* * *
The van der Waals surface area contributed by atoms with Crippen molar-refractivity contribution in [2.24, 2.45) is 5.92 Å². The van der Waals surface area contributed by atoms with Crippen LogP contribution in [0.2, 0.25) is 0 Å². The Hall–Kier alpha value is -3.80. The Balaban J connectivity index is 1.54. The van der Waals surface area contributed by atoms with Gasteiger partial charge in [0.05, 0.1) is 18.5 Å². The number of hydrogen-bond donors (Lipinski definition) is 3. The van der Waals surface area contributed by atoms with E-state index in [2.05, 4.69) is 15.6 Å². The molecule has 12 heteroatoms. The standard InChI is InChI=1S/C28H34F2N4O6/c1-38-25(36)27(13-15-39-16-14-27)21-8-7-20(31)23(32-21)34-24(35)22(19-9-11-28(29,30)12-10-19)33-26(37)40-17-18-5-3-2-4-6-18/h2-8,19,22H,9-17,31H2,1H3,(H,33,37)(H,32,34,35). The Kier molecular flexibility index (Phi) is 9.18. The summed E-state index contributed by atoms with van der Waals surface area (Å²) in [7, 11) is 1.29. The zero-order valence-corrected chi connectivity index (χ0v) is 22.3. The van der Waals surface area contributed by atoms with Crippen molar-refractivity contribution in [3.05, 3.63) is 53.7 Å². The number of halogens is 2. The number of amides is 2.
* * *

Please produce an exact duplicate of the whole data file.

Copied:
The van der Waals surface area contributed by atoms with Crippen molar-refractivity contribution in [2.24, 2.45) is 5.92 Å². The van der Waals surface area contributed by atoms with Crippen LogP contribution in [0.2, 0.25) is 0 Å². The Hall–Kier alpha value is -3.80. The Balaban J connectivity index is 1.54. The van der Waals surface area contributed by atoms with Gasteiger partial charge in [0.05, 0.1) is 18.5 Å². The number of hydrogen-bond donors (Lipinski definition) is 3. The van der Waals surface area contributed by atoms with E-state index in [2.05, 4.69) is 15.6 Å². The molecule has 12 heteroatoms. The standard InChI is InChI=1S/C28H34F2N4O6/c1-38-25(36)27(13-15-39-16-14-27)21-8-7-20(31)23(32-21)34-24(35)22(19-9-11-28(29,30)12-10-19)33-26(37)40-17-18-5-3-2-4-6-18/h2-8,19,22H,9-17,31H2,1H3,(H,33,37)(H,32,34,35). The Kier molecular flexibility index (Phi) is 9.18. The summed E-state index contributed by atoms with van der Waals surface area (Å²) in [7, 11) is 1.29. The zero-order valence-corrected chi connectivity index (χ0v) is 22.3. The van der Waals surface area contributed by atoms with Crippen molar-refractivity contribution in [3.05, 3.63) is 53.7 Å². The number of halogens is 2. The number of amides is 2.